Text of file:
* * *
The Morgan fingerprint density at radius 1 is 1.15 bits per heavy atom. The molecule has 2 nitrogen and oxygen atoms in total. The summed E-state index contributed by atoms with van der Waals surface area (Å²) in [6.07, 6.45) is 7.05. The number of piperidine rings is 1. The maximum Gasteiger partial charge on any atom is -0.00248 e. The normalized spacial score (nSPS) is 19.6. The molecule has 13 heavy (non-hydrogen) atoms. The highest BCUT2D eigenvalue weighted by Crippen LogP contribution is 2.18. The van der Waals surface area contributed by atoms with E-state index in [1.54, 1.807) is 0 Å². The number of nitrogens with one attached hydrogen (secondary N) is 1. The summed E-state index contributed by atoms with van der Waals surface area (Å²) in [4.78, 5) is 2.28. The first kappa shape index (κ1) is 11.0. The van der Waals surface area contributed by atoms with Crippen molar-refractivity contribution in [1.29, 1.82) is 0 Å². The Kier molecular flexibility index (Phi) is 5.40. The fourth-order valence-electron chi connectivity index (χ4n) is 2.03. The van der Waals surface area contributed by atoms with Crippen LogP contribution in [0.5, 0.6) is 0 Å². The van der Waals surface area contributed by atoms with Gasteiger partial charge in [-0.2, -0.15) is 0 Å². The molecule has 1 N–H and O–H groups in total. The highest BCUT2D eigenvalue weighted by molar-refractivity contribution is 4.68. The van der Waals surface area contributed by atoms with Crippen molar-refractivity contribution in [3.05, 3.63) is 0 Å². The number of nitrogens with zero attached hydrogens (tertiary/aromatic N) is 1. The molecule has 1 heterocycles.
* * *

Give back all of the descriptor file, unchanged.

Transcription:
The Morgan fingerprint density at radius 1 is 1.15 bits per heavy atom. The molecule has 2 nitrogen and oxygen atoms in total. The summed E-state index contributed by atoms with van der Waals surface area (Å²) in [6.07, 6.45) is 7.05. The number of piperidine rings is 1. The maximum Gasteiger partial charge on any atom is -0.00248 e. The normalized spacial score (nSPS) is 19.6. The molecule has 13 heavy (non-hydrogen) atoms. The highest BCUT2D eigenvalue weighted by Crippen LogP contribution is 2.18. The van der Waals surface area contributed by atoms with E-state index in [1.54, 1.807) is 0 Å². The number of nitrogens with one attached hydrogen (secondary N) is 1. The summed E-state index contributed by atoms with van der Waals surface area (Å²) in [4.78, 5) is 2.28. The first kappa shape index (κ1) is 11.0. The van der Waals surface area contributed by atoms with Crippen molar-refractivity contribution in [1.29, 1.82) is 0 Å². The Kier molecular flexibility index (Phi) is 5.40. The fourth-order valence-electron chi connectivity index (χ4n) is 2.03. The van der Waals surface area contributed by atoms with Crippen LogP contribution in [0.5, 0.6) is 0 Å². The van der Waals surface area contributed by atoms with Gasteiger partial charge in [-0.2, -0.15) is 0 Å². The molecule has 1 N–H and O–H groups in total. The highest BCUT2D eigenvalue weighted by molar-refractivity contribution is 4.68. The van der Waals surface area contributed by atoms with Crippen molar-refractivity contribution in [3.05, 3.63) is 0 Å². The number of nitrogens with zero attached hydrogens (tertiary/aromatic N) is 1. The molecule has 1 heterocycles.